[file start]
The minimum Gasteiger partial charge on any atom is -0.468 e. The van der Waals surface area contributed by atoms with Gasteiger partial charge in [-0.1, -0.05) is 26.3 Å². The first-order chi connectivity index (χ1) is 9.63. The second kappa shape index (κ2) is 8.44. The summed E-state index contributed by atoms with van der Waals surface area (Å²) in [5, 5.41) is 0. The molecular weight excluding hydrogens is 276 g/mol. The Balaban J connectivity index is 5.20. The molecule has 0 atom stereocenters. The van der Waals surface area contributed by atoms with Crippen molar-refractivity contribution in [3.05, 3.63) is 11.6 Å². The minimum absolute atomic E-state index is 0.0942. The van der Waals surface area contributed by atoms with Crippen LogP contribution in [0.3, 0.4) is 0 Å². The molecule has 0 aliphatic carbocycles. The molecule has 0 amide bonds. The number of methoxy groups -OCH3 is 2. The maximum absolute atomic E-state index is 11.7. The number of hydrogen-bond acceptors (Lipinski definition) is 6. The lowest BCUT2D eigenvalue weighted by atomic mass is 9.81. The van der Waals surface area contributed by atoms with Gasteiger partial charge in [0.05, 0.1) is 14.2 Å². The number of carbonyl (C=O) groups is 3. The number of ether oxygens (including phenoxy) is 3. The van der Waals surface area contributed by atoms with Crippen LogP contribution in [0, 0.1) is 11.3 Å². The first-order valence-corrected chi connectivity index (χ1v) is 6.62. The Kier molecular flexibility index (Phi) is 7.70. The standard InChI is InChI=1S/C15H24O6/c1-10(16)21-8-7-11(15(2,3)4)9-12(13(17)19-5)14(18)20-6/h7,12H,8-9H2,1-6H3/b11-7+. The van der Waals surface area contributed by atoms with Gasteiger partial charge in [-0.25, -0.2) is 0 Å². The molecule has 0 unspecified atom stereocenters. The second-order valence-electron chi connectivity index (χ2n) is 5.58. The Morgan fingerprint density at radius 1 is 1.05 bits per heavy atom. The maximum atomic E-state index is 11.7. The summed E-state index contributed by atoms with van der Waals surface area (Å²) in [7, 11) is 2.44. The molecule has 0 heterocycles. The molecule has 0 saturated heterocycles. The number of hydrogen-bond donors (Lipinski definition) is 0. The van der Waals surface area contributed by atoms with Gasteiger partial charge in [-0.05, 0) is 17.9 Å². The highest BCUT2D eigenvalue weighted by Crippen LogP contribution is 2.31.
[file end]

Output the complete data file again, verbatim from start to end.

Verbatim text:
The minimum Gasteiger partial charge on any atom is -0.468 e. The van der Waals surface area contributed by atoms with Gasteiger partial charge in [-0.1, -0.05) is 26.3 Å². The first-order chi connectivity index (χ1) is 9.63. The second kappa shape index (κ2) is 8.44. The summed E-state index contributed by atoms with van der Waals surface area (Å²) in [5, 5.41) is 0. The molecular weight excluding hydrogens is 276 g/mol. The Balaban J connectivity index is 5.20. The molecule has 0 atom stereocenters. The van der Waals surface area contributed by atoms with Crippen molar-refractivity contribution in [3.05, 3.63) is 11.6 Å². The minimum absolute atomic E-state index is 0.0942. The van der Waals surface area contributed by atoms with Crippen LogP contribution in [0.3, 0.4) is 0 Å². The molecule has 0 aliphatic carbocycles. The molecule has 0 amide bonds. The number of methoxy groups -OCH3 is 2. The maximum absolute atomic E-state index is 11.7. The number of hydrogen-bond acceptors (Lipinski definition) is 6. The lowest BCUT2D eigenvalue weighted by atomic mass is 9.81. The van der Waals surface area contributed by atoms with Gasteiger partial charge in [0.05, 0.1) is 14.2 Å². The number of carbonyl (C=O) groups is 3. The number of ether oxygens (including phenoxy) is 3. The van der Waals surface area contributed by atoms with Crippen LogP contribution in [0, 0.1) is 11.3 Å². The first-order valence-corrected chi connectivity index (χ1v) is 6.62. The Kier molecular flexibility index (Phi) is 7.70. The standard InChI is InChI=1S/C15H24O6/c1-10(16)21-8-7-11(15(2,3)4)9-12(13(17)19-5)14(18)20-6/h7,12H,8-9H2,1-6H3/b11-7+. The van der Waals surface area contributed by atoms with Gasteiger partial charge in [-0.25, -0.2) is 0 Å². The molecule has 0 unspecified atom stereocenters. The second-order valence-electron chi connectivity index (χ2n) is 5.58. The Morgan fingerprint density at radius 1 is 1.05 bits per heavy atom. The maximum atomic E-state index is 11.7. The summed E-state index contributed by atoms with van der Waals surface area (Å²) in [7, 11) is 2.44. The molecule has 0 heterocycles. The molecule has 0 saturated heterocycles. The number of hydrogen-bond donors (Lipinski definition) is 0. The van der Waals surface area contributed by atoms with Gasteiger partial charge in [-0.05, 0) is 17.9 Å². The highest BCUT2D eigenvalue weighted by Crippen LogP contribution is 2.31.